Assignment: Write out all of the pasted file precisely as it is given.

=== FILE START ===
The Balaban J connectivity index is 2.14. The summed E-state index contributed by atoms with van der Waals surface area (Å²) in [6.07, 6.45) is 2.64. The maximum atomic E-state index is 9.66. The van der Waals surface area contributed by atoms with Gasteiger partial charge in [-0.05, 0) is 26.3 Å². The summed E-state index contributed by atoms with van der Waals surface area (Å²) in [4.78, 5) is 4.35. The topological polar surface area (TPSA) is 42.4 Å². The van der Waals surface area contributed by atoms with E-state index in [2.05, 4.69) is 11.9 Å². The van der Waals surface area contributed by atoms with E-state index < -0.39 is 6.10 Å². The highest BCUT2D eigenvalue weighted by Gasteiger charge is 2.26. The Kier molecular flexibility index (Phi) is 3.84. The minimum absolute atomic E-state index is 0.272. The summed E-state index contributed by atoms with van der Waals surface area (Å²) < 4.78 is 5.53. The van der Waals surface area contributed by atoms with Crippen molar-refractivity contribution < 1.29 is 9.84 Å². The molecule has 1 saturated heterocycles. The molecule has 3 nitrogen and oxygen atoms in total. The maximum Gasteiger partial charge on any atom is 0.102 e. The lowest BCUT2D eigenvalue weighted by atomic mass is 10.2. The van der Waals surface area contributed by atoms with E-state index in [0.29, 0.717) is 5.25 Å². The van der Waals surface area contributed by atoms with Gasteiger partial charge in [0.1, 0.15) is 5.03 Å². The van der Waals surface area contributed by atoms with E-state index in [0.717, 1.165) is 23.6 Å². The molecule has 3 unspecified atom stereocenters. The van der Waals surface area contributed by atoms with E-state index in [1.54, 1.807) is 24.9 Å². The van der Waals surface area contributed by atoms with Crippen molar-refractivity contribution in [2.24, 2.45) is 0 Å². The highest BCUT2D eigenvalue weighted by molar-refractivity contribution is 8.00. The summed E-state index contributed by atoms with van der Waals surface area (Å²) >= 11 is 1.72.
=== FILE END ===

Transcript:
The Balaban J connectivity index is 2.14. The summed E-state index contributed by atoms with van der Waals surface area (Å²) in [6.07, 6.45) is 2.64. The maximum atomic E-state index is 9.66. The van der Waals surface area contributed by atoms with Gasteiger partial charge in [-0.05, 0) is 26.3 Å². The summed E-state index contributed by atoms with van der Waals surface area (Å²) in [4.78, 5) is 4.35. The topological polar surface area (TPSA) is 42.4 Å². The van der Waals surface area contributed by atoms with E-state index in [2.05, 4.69) is 11.9 Å². The van der Waals surface area contributed by atoms with E-state index < -0.39 is 6.10 Å². The highest BCUT2D eigenvalue weighted by Gasteiger charge is 2.26. The Kier molecular flexibility index (Phi) is 3.84. The minimum absolute atomic E-state index is 0.272. The summed E-state index contributed by atoms with van der Waals surface area (Å²) < 4.78 is 5.53. The van der Waals surface area contributed by atoms with Crippen molar-refractivity contribution < 1.29 is 9.84 Å². The molecule has 1 saturated heterocycles. The molecule has 3 nitrogen and oxygen atoms in total. The maximum Gasteiger partial charge on any atom is 0.102 e. The lowest BCUT2D eigenvalue weighted by atomic mass is 10.2. The van der Waals surface area contributed by atoms with E-state index in [0.29, 0.717) is 5.25 Å². The van der Waals surface area contributed by atoms with Gasteiger partial charge in [0.1, 0.15) is 5.03 Å². The van der Waals surface area contributed by atoms with E-state index in [0.717, 1.165) is 23.6 Å². The molecule has 3 unspecified atom stereocenters. The van der Waals surface area contributed by atoms with E-state index in [1.54, 1.807) is 24.9 Å². The van der Waals surface area contributed by atoms with Crippen molar-refractivity contribution in [2.24, 2.45) is 0 Å². The highest BCUT2D eigenvalue weighted by molar-refractivity contribution is 8.00. The summed E-state index contributed by atoms with van der Waals surface area (Å²) >= 11 is 1.72.